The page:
Aim to sleep somewhere that is: Comfortably cool: 16–20ºC/ 60–68ºF with adequate ventilation. Dark: block out as much light as possible (e.g. use appropriate window furnishings, wear an eye mask).Quiet: block out as much noise as possible (e.g. close doors and windows, use ear plugs, switch off devices). Some people find white noise helpful. 

Guideline 9. Use your bed for sleep and intimacy 

Use your bed for sleeping and intimacy only, if possible. Avoid mentally stimulating activities in bed (e.g. playing video games, working on a laptop), and be mindful of sharing your bed with others (e.g. pets) who may disturb your sleep. 

Guideline 10. Consider light exposure 

Exposure to bright light before bed can impact your sleep. Try to limit exposure where possible, for example, by wearing sunglasses while driving home after night shift, or by turning down screen brightness on devices. 

Guideline 11. Consider caffeine intake 

Caffeine can help to improve alertness and performance before and during your shift. However, the effects of caffeine can last for several hours, often longer than you think, and vary greatly between people. Keep in mind that caffeine too close to your bedtime may impact your sleep. 

Guideline 12. Consider nicotine consumption 

Avoid nicotine entirely, or limit nicotine intake in the 6 hours before bed. 

Guideline 13. Consider alcohol intake 

Avoid alcohol as part of your bedtime routine. Some people feel that alcohol helps them fall asleep. However, drinking alcohol close to bedtime, even in small amounts, negatively impacts your sleep quality. 

Guideline 14. Be mindful of medication 

Medications can impact sleep. Some medications have stimulant effects, and ideally, shouldn’t be taken near bedtime. Some natural substances, like melatonin, can be helpful for shift workers experiencing sleep problems. Sleep-inducing medications (i.e. sleeping tablets) should usually only be used for short-term or intermittent relief of sleep problems. Always consult a healthcare professional regarding medication use and its impact on your sleep.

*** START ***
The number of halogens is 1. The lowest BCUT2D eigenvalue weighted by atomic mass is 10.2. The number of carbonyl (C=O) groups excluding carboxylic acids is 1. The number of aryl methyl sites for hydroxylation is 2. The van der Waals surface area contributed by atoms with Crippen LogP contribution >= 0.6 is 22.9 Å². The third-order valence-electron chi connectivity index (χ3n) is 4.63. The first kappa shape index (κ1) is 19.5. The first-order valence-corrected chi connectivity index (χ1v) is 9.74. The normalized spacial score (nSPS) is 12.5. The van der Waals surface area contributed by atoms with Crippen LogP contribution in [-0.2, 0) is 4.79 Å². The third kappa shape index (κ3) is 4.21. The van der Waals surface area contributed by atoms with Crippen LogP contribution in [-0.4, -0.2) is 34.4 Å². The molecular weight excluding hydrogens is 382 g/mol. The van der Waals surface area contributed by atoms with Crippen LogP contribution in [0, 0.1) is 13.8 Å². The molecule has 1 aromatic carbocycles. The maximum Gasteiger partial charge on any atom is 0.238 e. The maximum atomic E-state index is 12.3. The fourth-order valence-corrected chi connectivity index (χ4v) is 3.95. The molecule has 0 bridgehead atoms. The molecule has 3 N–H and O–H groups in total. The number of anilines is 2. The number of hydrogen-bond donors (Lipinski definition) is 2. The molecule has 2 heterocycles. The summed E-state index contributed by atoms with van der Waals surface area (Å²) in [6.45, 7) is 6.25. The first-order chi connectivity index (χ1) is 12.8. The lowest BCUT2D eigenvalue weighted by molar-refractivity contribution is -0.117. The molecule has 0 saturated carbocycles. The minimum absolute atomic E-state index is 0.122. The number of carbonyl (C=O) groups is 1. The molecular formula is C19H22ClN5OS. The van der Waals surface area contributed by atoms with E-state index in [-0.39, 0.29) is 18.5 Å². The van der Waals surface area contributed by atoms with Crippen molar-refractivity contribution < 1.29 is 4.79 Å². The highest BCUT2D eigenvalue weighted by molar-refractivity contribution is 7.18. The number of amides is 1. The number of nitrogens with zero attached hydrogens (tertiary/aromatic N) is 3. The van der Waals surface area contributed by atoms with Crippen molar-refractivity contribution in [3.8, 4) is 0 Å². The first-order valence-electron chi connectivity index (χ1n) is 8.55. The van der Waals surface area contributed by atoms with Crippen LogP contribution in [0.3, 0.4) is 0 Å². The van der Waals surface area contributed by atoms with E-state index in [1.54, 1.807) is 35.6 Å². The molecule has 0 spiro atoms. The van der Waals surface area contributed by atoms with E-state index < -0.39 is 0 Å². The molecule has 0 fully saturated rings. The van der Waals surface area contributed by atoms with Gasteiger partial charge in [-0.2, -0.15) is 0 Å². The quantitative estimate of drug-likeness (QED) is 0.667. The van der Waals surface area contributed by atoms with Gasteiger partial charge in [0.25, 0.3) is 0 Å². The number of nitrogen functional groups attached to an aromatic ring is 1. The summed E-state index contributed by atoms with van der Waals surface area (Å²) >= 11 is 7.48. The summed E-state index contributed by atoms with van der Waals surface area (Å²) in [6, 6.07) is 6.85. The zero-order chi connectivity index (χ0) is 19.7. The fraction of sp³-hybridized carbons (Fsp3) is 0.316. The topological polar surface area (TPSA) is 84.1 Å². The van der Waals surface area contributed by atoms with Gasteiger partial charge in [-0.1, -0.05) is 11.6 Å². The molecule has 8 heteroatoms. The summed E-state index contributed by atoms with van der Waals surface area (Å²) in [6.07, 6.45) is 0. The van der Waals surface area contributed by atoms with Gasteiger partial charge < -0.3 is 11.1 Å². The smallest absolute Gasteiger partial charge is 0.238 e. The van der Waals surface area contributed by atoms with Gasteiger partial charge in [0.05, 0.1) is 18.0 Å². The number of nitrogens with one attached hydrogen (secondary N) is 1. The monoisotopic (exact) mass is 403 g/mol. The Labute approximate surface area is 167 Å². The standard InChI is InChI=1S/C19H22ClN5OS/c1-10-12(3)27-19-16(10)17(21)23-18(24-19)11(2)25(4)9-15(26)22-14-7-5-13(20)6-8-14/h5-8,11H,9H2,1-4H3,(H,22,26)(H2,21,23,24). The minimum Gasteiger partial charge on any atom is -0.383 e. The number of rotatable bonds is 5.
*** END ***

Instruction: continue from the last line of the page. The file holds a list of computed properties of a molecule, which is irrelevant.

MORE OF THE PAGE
Guideline 15. Consider food intake 

Where possible, limit food intake during night shifts, and if you do eat, opt for smaller, lighter meals. Don’t go to bed hungry, as this may negatively impact sleep, but choose a lighter meal before bed that won’t cause indigestion or discomfort. 

Guideline 16. Consider fluid intake 

It’s important to maintain hydration by drinking plenty of water; however, avoid too much fluid before bed, as this may lead to sleep disturbances to use the toilet. 

Guideline 17. Engage in regular exercise 

Regular exercise is important for general health, and can help you sleep better, so it should be included around your shift schedule and lifestyle. Keep in mind that research now shows that night time exercise doesn’t disrupt sleep for most people; however, it’s also important to spend time winding down before bed. 

Guideline 18. Develop strategies for sleep problems 

If you’re unable to sleep, get out of bed and do something relaxing in a quiet, dimly lit environment. Try to limit screen time and clock-watching and go back to bed once you’re feeling sleepy. If sleep problems occur more than 3 times/week for several weeks in a row, seek advice from a healthcare professional.

Excerpt from the paper: 

Alexandra E Shriane, Gabrielle Rigney, Sally A Ferguson, Yu Sun Bin, Grace E Vincent, Healthy sleep practices for shift workers: consensus sleep hygiene guidelines using a Delphi methodology, Sleep, 2023;, zsad182,